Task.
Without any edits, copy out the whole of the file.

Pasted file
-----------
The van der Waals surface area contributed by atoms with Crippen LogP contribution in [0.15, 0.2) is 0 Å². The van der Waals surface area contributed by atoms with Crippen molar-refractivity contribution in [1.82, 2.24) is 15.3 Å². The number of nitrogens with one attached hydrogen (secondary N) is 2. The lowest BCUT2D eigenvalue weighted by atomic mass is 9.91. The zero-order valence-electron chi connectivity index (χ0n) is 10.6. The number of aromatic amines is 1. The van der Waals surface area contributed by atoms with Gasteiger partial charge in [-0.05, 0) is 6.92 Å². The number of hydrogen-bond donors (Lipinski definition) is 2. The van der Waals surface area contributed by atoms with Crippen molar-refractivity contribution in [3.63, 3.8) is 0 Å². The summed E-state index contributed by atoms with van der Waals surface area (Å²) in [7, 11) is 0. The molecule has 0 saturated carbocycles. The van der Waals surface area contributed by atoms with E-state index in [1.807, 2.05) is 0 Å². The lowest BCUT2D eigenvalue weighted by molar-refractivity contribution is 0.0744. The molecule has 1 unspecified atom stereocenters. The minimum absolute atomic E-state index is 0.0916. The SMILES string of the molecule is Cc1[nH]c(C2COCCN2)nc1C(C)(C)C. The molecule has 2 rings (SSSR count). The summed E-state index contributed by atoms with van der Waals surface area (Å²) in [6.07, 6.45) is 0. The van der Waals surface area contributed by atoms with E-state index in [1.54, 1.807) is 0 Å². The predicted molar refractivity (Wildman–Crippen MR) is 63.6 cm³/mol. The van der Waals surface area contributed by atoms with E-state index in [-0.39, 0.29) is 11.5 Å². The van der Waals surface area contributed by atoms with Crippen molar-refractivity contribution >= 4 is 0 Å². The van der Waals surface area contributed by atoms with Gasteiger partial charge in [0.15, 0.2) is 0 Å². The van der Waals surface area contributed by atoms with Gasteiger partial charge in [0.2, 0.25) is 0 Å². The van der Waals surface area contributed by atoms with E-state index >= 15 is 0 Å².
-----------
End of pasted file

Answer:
The van der Waals surface area contributed by atoms with Crippen LogP contribution in [0.15, 0.2) is 0 Å². The van der Waals surface area contributed by atoms with Crippen molar-refractivity contribution in [1.82, 2.24) is 15.3 Å². The number of nitrogens with one attached hydrogen (secondary N) is 2. The lowest BCUT2D eigenvalue weighted by atomic mass is 9.91. The zero-order valence-electron chi connectivity index (χ0n) is 10.6. The number of aromatic amines is 1. The van der Waals surface area contributed by atoms with Gasteiger partial charge in [-0.05, 0) is 6.92 Å². The number of hydrogen-bond donors (Lipinski definition) is 2. The van der Waals surface area contributed by atoms with Crippen molar-refractivity contribution in [3.63, 3.8) is 0 Å². The summed E-state index contributed by atoms with van der Waals surface area (Å²) in [7, 11) is 0. The molecule has 0 saturated carbocycles. The van der Waals surface area contributed by atoms with E-state index in [1.807, 2.05) is 0 Å². The lowest BCUT2D eigenvalue weighted by molar-refractivity contribution is 0.0744. The molecule has 1 unspecified atom stereocenters. The minimum absolute atomic E-state index is 0.0916. The SMILES string of the molecule is Cc1[nH]c(C2COCCN2)nc1C(C)(C)C. The molecule has 2 rings (SSSR count). The summed E-state index contributed by atoms with van der Waals surface area (Å²) in [6.07, 6.45) is 0. The van der Waals surface area contributed by atoms with E-state index in [1.54, 1.807) is 0 Å². The predicted molar refractivity (Wildman–Crippen MR) is 63.6 cm³/mol. The van der Waals surface area contributed by atoms with E-state index in [-0.39, 0.29) is 11.5 Å². The van der Waals surface area contributed by atoms with Crippen molar-refractivity contribution >= 4 is 0 Å². The van der Waals surface area contributed by atoms with Gasteiger partial charge in [0.15, 0.2) is 0 Å². The van der Waals surface area contributed by atoms with Gasteiger partial charge in [0.2, 0.25) is 0 Å². The van der Waals surface area contributed by atoms with E-state index >= 15 is 0 Å².